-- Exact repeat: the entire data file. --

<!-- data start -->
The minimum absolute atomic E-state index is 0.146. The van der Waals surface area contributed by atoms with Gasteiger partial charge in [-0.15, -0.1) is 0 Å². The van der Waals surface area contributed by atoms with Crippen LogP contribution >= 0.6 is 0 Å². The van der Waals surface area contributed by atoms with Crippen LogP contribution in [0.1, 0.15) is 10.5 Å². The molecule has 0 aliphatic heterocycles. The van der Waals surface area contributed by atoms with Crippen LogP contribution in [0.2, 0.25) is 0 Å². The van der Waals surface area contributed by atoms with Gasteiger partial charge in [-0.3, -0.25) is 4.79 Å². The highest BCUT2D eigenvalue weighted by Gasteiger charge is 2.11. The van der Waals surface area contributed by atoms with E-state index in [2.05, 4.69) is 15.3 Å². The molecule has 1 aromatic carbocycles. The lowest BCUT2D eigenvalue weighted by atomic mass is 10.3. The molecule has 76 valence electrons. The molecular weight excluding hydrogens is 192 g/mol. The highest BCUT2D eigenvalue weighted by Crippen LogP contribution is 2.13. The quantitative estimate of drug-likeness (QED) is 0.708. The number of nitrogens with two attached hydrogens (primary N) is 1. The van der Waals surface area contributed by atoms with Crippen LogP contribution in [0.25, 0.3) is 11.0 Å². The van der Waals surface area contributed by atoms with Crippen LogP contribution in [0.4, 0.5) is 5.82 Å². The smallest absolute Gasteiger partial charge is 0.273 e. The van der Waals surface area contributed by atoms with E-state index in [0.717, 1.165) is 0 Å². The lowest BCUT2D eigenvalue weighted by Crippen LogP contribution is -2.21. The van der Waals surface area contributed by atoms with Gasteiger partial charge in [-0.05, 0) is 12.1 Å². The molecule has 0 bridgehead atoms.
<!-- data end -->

The minimum absolute atomic E-state index is 0.146. The van der Waals surface area contributed by atoms with Gasteiger partial charge in [-0.15, -0.1) is 0 Å². The van der Waals surface area contributed by atoms with Crippen LogP contribution >= 0.6 is 0 Å². The van der Waals surface area contributed by atoms with Crippen LogP contribution in [0.1, 0.15) is 10.5 Å². The molecule has 0 aliphatic heterocycles. The van der Waals surface area contributed by atoms with Crippen LogP contribution in [0.2, 0.25) is 0 Å². The van der Waals surface area contributed by atoms with Gasteiger partial charge in [-0.3, -0.25) is 4.79 Å². The highest BCUT2D eigenvalue weighted by Gasteiger charge is 2.11. The van der Waals surface area contributed by atoms with E-state index in [2.05, 4.69) is 15.3 Å². The molecule has 1 aromatic carbocycles. The lowest BCUT2D eigenvalue weighted by atomic mass is 10.3. The molecule has 76 valence electrons. The molecular weight excluding hydrogens is 192 g/mol. The highest BCUT2D eigenvalue weighted by Crippen LogP contribution is 2.13. The quantitative estimate of drug-likeness (QED) is 0.708. The number of nitrogens with two attached hydrogens (primary N) is 1. The van der Waals surface area contributed by atoms with Crippen LogP contribution in [0.25, 0.3) is 11.0 Å². The van der Waals surface area contributed by atoms with Crippen LogP contribution in [0.4, 0.5) is 5.82 Å². The smallest absolute Gasteiger partial charge is 0.273 e. The van der Waals surface area contributed by atoms with E-state index in [0.717, 1.165) is 0 Å². The lowest BCUT2D eigenvalue weighted by Crippen LogP contribution is -2.21. The van der Waals surface area contributed by atoms with Gasteiger partial charge in [-0.05, 0) is 12.1 Å². The molecule has 0 bridgehead atoms.